FALMOUTH – The town will begin talks with neighbors of two municipal wind turbines in an attempt to find a solution to the nine lawsuits pending in various courts over the operation of the machines.
On Monday night, Board of Selectmen Chairman Doug Jones announced that the board had voted in a closed-door session to authorize Town Manager Julian Suso, Town Counsel Frank Duffy and the town’s insurer – the Massachusetts Interlocal Insurance Association – to begin mediation with all the parties in pending litigation to resolve outstanding legal actions, which include claims of zoning violations, emotional distress, nuisance and property devaluation.
Various paths to a “global solution” of the multiple lawsuits have been floated by residents over the years, said Westboro attorney Christopher Senie, who represents many neighbors of the turbines. But this is the first time the town has expressed an interest in such a discussion, he said.
“We’ve been hoping for this,” he said. “We would certainly go into it with the view that we can get there.”
Suso declined to elaborate on what led the selectmen to pursue mediation, although he said the focus has recently turned to that option.
The twin, 397-foot-tall turbines at the town’s Blacksmith Shop Road wastewater treatment facility have been a source of controversy since they were installed. Neighbors have complained about health effects from their operation and have tried a number of avenues to shut them down, while the town has warned of dire financial consequences if either turbine is deactivated. The town has spent hundreds of thousands of dollars in legal fees for outside attorneys to handle much of the related legal work; it has also lost revenue that was to come from the sale of electricity from the turbines.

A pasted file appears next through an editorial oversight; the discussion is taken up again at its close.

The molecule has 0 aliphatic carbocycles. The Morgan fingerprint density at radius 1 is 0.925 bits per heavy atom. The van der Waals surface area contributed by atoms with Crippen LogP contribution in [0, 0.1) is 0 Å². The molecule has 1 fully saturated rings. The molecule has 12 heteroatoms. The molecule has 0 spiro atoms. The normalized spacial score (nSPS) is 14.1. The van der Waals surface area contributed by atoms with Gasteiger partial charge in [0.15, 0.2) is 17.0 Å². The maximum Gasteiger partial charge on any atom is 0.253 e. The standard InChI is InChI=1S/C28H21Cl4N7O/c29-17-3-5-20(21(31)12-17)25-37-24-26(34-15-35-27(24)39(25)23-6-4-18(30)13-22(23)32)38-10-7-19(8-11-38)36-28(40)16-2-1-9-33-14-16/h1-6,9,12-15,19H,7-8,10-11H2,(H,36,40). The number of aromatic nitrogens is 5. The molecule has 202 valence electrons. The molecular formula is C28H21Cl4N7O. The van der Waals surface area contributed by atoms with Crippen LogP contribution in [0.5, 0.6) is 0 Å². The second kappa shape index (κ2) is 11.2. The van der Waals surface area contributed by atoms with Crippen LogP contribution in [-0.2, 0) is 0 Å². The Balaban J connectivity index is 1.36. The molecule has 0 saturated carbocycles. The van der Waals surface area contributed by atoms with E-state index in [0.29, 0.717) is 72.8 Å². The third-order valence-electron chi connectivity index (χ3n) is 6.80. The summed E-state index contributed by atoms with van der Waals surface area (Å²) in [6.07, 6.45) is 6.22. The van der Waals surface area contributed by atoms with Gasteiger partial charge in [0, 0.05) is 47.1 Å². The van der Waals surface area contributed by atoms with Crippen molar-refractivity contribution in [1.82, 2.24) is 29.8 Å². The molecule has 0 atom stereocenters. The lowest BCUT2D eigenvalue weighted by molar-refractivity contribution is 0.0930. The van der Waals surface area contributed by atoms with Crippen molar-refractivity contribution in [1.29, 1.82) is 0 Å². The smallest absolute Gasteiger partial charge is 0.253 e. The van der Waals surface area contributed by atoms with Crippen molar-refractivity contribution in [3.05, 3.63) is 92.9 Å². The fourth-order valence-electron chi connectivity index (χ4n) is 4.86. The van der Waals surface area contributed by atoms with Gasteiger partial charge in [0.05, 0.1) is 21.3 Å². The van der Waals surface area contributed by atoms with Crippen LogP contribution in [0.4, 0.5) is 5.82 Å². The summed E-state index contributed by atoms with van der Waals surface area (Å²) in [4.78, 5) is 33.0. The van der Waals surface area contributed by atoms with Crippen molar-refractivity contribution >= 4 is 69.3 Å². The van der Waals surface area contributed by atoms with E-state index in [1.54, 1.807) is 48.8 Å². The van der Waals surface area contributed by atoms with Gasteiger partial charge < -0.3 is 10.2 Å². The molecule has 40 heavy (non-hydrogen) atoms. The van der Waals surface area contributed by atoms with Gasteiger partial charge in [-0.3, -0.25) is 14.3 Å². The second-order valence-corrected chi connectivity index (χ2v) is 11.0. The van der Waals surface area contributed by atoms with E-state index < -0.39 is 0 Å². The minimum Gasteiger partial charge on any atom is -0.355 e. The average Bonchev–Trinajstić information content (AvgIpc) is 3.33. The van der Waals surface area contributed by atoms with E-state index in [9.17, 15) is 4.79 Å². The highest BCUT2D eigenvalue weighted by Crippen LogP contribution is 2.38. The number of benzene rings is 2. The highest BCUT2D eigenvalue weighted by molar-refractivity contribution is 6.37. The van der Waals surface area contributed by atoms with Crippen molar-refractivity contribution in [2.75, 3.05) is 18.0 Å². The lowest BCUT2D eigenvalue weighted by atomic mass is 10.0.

The town has been playing defense on turbines for more than a year, since the state’s Appeals Court ruled that Wind 1, which began to operate in March 2010, should have received a special permit from the Zoning Board of Appeals before it was constructed. The turbine was shut down in September after the zoning board issued a cease-and-desist order; it subsequently denied the permit application in April, and the town is appealing that decision in the state’s Land Court.
Wind 2, which was turned on in February 2012, continues to spin under a curtailed operation plan per a November 2013 order by Barnstable Superior Court Judge Christopher Muse. The turbine can run 12 hours a day, six days a week and must be shut down on certain holidays.
The first step will be for all sides to agree on a mediator to lead the talks and to establish a framework going forward. Senie said Tuesday he had not received any communication from the town following Monday’s Board of Selectmen meeting, although he expected to receive a letter from them in the near future.
|Wind Watch relies entirely
on User Funding